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Richard Lewontin's collection It Ain't Necessarily So - in particular The Inferiority Complex, the first essay/review of Stephen Jay Gould's book The Mismeasure of Man.
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Old 25th June 2013, 02:06 PM   #25
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Originally Posted by Beerina View Post
The Bermuda Triangle Mystery Solved makes an excellent introduction without looking like it.
Seconded.

This was an early influence on me and I think it's something I might reread.

A
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Old 26th June 2013, 12:13 PM   #26
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Here is a good place to start:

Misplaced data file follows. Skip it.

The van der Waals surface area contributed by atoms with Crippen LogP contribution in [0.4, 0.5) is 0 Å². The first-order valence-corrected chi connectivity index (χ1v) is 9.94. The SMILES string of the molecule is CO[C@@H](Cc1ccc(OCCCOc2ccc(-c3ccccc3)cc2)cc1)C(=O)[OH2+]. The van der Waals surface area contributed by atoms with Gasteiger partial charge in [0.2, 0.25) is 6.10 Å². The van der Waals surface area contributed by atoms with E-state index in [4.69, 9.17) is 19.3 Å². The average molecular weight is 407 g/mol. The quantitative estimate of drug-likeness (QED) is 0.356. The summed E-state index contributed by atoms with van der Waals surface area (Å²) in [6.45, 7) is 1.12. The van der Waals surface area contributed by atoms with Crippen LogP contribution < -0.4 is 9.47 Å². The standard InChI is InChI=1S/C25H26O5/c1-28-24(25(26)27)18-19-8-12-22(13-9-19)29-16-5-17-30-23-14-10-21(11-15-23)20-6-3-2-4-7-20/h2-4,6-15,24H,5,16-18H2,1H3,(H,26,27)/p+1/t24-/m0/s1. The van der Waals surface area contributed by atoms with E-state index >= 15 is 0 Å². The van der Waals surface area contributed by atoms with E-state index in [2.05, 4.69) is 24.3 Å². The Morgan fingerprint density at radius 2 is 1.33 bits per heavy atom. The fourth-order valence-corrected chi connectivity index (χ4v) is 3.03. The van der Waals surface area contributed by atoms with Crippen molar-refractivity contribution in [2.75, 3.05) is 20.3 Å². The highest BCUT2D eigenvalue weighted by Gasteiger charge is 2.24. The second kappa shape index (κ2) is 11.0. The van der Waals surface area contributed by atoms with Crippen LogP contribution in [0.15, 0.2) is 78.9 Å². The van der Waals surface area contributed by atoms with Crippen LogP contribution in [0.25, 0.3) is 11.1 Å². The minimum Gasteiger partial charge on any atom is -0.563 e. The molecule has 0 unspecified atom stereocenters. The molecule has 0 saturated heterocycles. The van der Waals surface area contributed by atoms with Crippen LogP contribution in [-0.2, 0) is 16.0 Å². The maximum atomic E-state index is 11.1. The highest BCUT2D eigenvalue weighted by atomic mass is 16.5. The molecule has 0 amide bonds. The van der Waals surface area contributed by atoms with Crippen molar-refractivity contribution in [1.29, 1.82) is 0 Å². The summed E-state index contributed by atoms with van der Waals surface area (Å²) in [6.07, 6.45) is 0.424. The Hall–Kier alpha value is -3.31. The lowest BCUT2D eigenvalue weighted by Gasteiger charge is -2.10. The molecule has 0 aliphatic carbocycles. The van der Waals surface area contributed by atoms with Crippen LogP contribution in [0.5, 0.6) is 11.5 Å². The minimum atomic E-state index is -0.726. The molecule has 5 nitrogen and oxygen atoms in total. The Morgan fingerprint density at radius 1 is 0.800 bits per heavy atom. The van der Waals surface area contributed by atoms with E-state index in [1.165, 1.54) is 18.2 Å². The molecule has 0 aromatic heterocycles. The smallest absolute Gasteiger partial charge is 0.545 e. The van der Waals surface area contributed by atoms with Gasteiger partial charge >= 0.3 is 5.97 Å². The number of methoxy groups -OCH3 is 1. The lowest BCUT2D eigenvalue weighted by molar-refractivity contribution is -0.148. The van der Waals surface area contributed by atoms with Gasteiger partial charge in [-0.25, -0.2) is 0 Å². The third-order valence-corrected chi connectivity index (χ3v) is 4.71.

http://www.skepdic.com/ticriticalthinking.html


I can't recommend Bob's dictionary enough. When I first came across his site, I was looking for info on the Mayan "prophecies".

I quickly became an addict and read the whole thing over a few weeks. I learned more than I ever thought I could from a single source. It is also how I got introduced to Mr. Randi's foundation and forum.


His replies to e-mails are also priceless for their entertainment value.
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Old 26th June 2013, 12:39 PM   #27
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I recommend Michael Shermer's Why People Believe Weird Things.
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Old 25th July 2013, 11:43 AM   #28
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Originally Posted by Hokulele Mom View Post
Thomas Kida Don't Believe Everything You Think
+1, it's outstanding. And it's written in such a way that it helps the reader to be more aware of areas they may fall prone to bad thinking.

IMHO some of the books being listed in this thread may exhibit critical thinking, but they have little to do with teaching it.